Answering the ‘when’ question

Deferred compensation doesn’t have to be taken in retirement, but ideally should be, since the primary motivation is income tax reduction. In some cases, the triggers for deferred comp distribution are beyond your control. For example, in most cases you (or your heirs) will be forced to take distributions upon a separation of service, death or disability. Ideally, you want to take your distributions during retirement, when other sources of income are likely to be less.

Answering the ‘how’ question

This works in concert with when you elect to take deferred compensation distributions. Most plans allow for either a lump sum payment or equal payments over a period of years. The strategies to consider are beyond the scope of this overview, but this is where missteps can be costly. Among the considerations are:

  • At what age do anticipate retiring? Ideally, you don’t want to receive deferred compensation distributions until after you retire.
  • When do you plan to take Social Security? We often advise clients to take deferred compensation distributions upon retirement and defer commencing Social Security. Each year of Social Security deferral equates to about an 8% annualized increase in benefits.
  • Can you accumulate enough in deferred compensation and other accounts to cover your anticipated living expenses between retirement and age 70½ when you must commence distributions from 401(k) and IRA accounts?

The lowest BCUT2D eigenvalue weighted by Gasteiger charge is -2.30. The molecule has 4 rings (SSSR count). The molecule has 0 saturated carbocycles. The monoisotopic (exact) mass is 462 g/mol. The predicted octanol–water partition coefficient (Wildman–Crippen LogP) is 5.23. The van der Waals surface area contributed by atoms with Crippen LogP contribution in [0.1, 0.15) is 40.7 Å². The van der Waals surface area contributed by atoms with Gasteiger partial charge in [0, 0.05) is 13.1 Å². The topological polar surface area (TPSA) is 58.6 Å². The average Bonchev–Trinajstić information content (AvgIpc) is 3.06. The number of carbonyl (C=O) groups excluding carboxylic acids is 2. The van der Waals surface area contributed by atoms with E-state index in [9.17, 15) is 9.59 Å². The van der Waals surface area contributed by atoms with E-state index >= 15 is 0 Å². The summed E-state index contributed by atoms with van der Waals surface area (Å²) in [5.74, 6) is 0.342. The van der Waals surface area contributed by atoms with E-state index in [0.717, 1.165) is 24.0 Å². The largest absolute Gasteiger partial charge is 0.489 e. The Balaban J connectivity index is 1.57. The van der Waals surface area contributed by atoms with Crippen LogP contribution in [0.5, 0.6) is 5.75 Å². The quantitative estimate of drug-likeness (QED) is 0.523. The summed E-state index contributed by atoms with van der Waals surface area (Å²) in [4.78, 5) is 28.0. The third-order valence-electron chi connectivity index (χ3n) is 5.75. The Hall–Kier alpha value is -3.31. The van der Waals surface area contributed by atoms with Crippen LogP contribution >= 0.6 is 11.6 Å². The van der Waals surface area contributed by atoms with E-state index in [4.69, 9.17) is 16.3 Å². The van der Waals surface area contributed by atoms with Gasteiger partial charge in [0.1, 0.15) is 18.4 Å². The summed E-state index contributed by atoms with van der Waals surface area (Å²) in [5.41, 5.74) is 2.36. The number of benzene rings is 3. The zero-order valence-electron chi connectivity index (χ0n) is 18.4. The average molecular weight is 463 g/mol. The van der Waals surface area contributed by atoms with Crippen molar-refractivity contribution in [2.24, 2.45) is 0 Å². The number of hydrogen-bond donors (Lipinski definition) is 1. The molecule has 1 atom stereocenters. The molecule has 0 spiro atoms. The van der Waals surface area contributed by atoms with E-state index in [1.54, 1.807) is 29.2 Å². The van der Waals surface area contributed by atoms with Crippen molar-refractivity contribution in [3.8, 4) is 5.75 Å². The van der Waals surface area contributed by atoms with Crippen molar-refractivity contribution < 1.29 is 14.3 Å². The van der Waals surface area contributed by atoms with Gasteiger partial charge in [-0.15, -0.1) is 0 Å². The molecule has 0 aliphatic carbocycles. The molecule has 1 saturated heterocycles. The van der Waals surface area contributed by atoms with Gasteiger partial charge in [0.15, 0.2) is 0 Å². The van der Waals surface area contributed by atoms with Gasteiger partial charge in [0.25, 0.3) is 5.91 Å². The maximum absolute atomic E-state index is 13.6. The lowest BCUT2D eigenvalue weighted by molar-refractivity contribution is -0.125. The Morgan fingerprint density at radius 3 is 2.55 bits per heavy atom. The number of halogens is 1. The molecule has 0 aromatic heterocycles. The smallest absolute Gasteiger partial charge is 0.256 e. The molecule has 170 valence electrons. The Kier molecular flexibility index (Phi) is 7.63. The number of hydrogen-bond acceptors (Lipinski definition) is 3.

• Should you ladder annual lump sum distributions or take equal distributions over a period of years?

See Also: When Leaving a Job, What You Say Has Consequences

Final thoughts for all participants

We recommend getting professional guidance from a financial planner or tax professional early, when you first start participation in a deferred compensation plan.

Advertisement

Finally, most deferred compensation plans allow the participant to choose investment options for their deferred compensation balances, much like a menu of investment options for a 401(k). In some cases, each year’s deferred compensation balance can be invested differently. If this option exists, one can coordinate the lump sum distribution election and the investments, ideally reducing the account volatility as one gets closer to each distribution.

If you participate in a deferred comp plan or are offered the opportunity, make sure to plan carefully and consider how this asset fits within the context of your total retirement plan.

See Also: Lower Your Expectations on Pension-Plan Promises

Mike Palmer has over 25 years of experience helping successful people make smart decisions about money. He is a graduate of the University of North Carolina at Chapel Hill and is a CERTIFIED FINANCIAL PLANNER™ professional. Mr. Palmer is a member of several professional organizations, including the National Association of Personal Financial Advisors (NAPFA) and past member of the TIAA-CREF Board of Advisors.

Comments are suppressed in compliance with industry guidelines. Click here to learn more and read more articles from the author.

This article was written by and presents the views of our contributing adviser, not the Kiplinger editorial staff. You can check adviser records with the SEC or with FINRA.